Bower found Americans sliding toward middle-ground neutrality in their assessment of television. Scoring from 0 for the least favorable attitude to 5 for the most positive attitude, respondents were asked to assess the quality of TV in seven judgmental categories: exciting-dull; important-unimportant; generally excellent-generally bad; in good taste-in bad taste; interesting-uninteresting; wonderful-terrible; for me-not for me. With a possible range of 35 for the superfan to 0 for someone who despised the medium—with 17.5 as the neutral middle ground—the average attitude score dropped from 24.3 in 1960 to 22.3 in 1970 and to 20.9 in 1980. More significantly, Bower discovered a decline of 40 to 50 percent in the ranks of the video superfan, the supporter who felt TV was relaxing, interesting, excellent, exciting, important, and getting better.
More negative in its conclusions was a TV Guide poll in the spring of 1979. It indicated that 44 percent of the American people now were unhappy with what they found on their screens. Dissatisfaction was strongest among better-educated and more affluent viewers; conversely, the medium was most acceptable to young adults as well as blue-collar workers and the poorer sectors of society. But across the board, a total of 75 percent of those surveyed felt the quality of programming was getting worse (33 percent) or was unchanged (42 percent); only 22 percent felt television was improving. And when asked to grade the medium in terms of the program choices offered, 56 percent rated TV poor (16 percent) or fair (40 percent); 41 percent considered it good or excellent.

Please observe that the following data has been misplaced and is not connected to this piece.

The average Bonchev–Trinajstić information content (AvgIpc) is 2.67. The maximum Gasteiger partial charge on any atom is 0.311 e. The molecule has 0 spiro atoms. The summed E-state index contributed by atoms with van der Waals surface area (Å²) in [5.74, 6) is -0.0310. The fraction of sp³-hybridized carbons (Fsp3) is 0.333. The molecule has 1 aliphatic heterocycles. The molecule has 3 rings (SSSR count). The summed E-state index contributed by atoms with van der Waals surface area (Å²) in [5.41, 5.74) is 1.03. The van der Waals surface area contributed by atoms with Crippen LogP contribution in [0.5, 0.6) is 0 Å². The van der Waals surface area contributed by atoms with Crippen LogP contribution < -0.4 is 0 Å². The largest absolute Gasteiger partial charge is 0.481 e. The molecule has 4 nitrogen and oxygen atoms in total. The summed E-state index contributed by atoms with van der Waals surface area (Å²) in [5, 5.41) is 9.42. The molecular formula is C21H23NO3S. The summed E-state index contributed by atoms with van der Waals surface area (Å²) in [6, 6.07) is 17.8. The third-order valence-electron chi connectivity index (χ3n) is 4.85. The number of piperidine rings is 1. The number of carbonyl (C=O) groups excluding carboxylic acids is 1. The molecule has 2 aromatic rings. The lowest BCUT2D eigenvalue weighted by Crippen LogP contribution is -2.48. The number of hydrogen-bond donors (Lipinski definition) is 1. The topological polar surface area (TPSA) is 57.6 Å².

The writer for TV Guide understood these figures as reflecting an audience of great diversity compelled to watch a medium dedicated to homogenized programming. There was no single "audience" for TV, suggested Myles Callum, "there is only a diverse, demanding, fascinating galaxy of demographic groups and subgroups, in short, many audiences, each with its own profile, passions, and peeves.